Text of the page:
By Ian Graves
Over this past summer I traveled to the Mexico City area with my BLUElab team (a sustainability club on campus). Before the trip, I was really looking forward to having some real authentic Mexican food, and let me tell you, this stuff blew Chipotle out of the water. Overall, the main difference I found between the Mexican food here and that in central Mexico was the amount of meat and cheese. Here, you can get a loaded flour tortilla burrito with extra meat, with a ton of cheese and rice. This was not the case in Central Mexico. Since meat and cheese are not indigenous to the region, the more local and authentic Mexican food is simpler with more vegetarian options. Every tortilla we ate there was made of corn, and salsa verde was served with every meal. This didn’t surprise me too much since I figured that any “Mexican” food in the States would be Americanized, but it was great to experience the difference first hand.
We ended up eating out for every meal, so trying to condense everything down into a single article is hard to do. With that in mind, I’ve decided to share the four most memorable Mexican food experiences I had on the trip.
To start off, I have to talk about this dive bar in the heart of the Condensa district in Mexico City. It is called La Lavandería (the Laundromat) and it was hand picked by one of our guides, Allen. This was the first dinner we had in-country so Allen recommended an assortment of local dishes for us to try. The two most bizarre plates we got were a quesadilla with huitlacoche and then some fried crickets. Huitlacoche is a type of fungus that grows on corn that is usually added to tacos or quesadillas. It may sound off-putting, but it surprisingly tasted a lot like black beans. It was a great addition to a quesadilla with zucchini flowers, some Oaxaca cheese, and a nice helping of salsa verde. You would never find that quesadilla at my dinner table. The crickets were super crunchy and similar to sunflower seeds, but it is safe to say my bug tasting adventures are over.
Another memorable food moment was during our time in San Martín, Puebla Mexico. I’m not sure how everything came about, but the owner of a nearby convenience store offered to cook us dinner. It was a surreal experience because there we were, five U of M students sitting in some women’s home with her grandkids running around, being served amazing food. She made us soup, omelets, and really good enchiladas with farm fresh Oaxaca cheese we had received on one of our trips. It was delicious and cost everyone only $1.25 USD EACH!! It was just so cool to have an authentic meal, literally prepared by an Abuela (grandmother).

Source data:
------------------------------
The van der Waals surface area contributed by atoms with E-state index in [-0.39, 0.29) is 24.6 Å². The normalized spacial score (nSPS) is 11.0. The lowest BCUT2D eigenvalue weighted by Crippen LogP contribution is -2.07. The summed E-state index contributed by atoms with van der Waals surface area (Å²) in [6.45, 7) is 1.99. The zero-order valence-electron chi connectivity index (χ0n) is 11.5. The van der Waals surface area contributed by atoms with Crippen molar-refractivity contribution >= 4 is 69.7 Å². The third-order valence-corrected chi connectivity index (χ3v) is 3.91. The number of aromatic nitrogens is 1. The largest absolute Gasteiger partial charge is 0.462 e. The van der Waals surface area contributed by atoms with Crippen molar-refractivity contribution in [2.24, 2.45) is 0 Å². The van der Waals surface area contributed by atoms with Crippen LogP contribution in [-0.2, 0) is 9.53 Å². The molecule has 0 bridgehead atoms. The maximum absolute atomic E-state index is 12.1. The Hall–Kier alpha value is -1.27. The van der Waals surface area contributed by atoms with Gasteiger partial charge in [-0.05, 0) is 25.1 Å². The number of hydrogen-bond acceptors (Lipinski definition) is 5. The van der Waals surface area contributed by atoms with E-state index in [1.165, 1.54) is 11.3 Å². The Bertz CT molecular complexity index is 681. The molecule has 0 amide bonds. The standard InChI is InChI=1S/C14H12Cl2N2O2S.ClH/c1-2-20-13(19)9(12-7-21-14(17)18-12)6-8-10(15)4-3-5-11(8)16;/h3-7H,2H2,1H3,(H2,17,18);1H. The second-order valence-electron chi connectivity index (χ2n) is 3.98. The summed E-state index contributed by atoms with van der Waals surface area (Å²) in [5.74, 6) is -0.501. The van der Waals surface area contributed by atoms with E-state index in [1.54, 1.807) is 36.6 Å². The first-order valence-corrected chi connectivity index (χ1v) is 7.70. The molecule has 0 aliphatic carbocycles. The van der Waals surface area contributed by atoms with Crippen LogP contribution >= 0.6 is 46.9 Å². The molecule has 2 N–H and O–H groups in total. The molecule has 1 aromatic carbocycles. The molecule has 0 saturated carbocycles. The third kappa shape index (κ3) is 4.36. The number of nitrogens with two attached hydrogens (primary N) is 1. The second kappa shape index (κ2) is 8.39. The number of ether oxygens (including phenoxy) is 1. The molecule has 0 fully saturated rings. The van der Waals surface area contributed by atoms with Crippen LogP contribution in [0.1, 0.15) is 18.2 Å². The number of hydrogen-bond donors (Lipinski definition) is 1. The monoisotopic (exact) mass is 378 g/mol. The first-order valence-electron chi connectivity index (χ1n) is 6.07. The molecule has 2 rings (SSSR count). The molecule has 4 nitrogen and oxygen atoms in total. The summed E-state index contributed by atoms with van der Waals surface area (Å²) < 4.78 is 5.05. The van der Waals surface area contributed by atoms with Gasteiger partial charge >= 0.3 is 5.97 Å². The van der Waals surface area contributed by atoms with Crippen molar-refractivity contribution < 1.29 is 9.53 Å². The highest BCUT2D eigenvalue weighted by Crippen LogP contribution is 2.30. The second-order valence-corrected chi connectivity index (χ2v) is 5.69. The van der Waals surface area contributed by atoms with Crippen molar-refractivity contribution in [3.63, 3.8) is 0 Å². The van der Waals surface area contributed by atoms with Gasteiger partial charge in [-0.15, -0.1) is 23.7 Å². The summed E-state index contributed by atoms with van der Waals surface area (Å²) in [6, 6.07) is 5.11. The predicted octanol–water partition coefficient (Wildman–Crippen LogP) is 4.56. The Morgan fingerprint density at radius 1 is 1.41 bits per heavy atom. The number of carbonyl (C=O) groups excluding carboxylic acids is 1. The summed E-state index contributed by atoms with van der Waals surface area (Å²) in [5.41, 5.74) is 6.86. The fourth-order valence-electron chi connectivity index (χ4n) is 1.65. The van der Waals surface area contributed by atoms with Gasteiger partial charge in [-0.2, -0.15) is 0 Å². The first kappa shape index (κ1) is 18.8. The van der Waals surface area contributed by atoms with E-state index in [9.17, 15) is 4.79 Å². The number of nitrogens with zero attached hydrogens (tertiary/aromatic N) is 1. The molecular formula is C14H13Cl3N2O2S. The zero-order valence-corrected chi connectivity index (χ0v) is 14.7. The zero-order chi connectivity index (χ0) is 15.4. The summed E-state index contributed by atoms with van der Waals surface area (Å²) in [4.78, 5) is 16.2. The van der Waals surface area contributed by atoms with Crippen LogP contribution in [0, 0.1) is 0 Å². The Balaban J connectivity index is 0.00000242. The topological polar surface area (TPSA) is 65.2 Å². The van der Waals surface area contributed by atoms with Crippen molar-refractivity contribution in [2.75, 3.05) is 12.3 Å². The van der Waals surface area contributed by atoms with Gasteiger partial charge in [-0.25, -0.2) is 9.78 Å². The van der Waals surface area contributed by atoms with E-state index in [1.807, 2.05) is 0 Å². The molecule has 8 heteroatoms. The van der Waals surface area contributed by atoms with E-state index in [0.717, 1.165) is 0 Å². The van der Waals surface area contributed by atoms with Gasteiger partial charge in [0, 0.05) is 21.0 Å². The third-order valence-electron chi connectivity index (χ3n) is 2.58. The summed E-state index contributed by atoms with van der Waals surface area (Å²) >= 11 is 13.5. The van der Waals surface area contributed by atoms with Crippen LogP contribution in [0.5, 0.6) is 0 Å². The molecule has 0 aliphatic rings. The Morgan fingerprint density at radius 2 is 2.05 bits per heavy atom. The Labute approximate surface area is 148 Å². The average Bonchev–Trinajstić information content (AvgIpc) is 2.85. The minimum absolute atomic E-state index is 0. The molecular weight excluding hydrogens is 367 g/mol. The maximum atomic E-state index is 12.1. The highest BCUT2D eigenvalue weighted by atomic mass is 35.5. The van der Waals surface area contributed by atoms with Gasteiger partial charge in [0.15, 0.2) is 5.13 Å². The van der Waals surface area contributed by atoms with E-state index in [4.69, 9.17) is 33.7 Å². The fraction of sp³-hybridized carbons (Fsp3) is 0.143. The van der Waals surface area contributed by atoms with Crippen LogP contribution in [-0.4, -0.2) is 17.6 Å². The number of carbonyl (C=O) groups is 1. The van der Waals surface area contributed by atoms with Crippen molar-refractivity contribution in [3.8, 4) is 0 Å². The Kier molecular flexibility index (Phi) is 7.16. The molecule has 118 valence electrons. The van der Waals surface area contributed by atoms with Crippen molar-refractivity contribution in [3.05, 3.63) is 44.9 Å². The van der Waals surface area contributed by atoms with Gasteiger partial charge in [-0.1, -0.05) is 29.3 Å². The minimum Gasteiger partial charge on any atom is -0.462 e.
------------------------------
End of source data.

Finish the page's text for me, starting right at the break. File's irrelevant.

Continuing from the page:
A great dish I had during the trip was tacos al pastor. Tacos al pastor is a dish made with pork that is slowly roasted on a spit. Thin slices of pork are then shaved off and placed on a corn tortilla with some fresh onion, cilantro and lime juice. Just think Greek gyros but with pork and Mexican chilies instead of lamb and tzatziki. I had to order this one a couple of times because it was just so darn good!
Finally, my favorite meal I had during the trip was at a chicken restaurant in Puebla. We had just spent the morning visiting farms in the area, so our guides took us out to a place that specialized in chicken. We were served a banquet. There was yellow rice, frijoles (beans), guacamole, a platter of salsa verde, spicy red salsa, some pickled peppers, and lime wedges as well as an endless supply of corn tortillas. We ordered chicken in a tamarind sauce, as well as a regular barbeque-type sauce and it was arranged in a basket with some pearl onions and grilled cactus. We also had a platter of various meats including beef and chorizo. To top it all off, we got a pitcher of horchata, which is a sweet rice milk drink with nutmeg and cinnamon. It was a refreshing way to wash down all the spicy and savory things. The whole meal was absolutely incredible and the shear amount of options properly satisfied all of my taste buds.
Unfortunately, there is so much more I’d like to mention like tortas ahogadas (drowned sandwiches) that were submerged in a delicious chili sauce and required a plastic glove to properly eat, or the mysterious Jamaican Water that was at every restaurant we went to (it is a hibiscus tea that tasted a lot like cranberry juice). These four great experiences are just a taste of the diversity and overall deliciousness of the food you can find in and around Mexico City.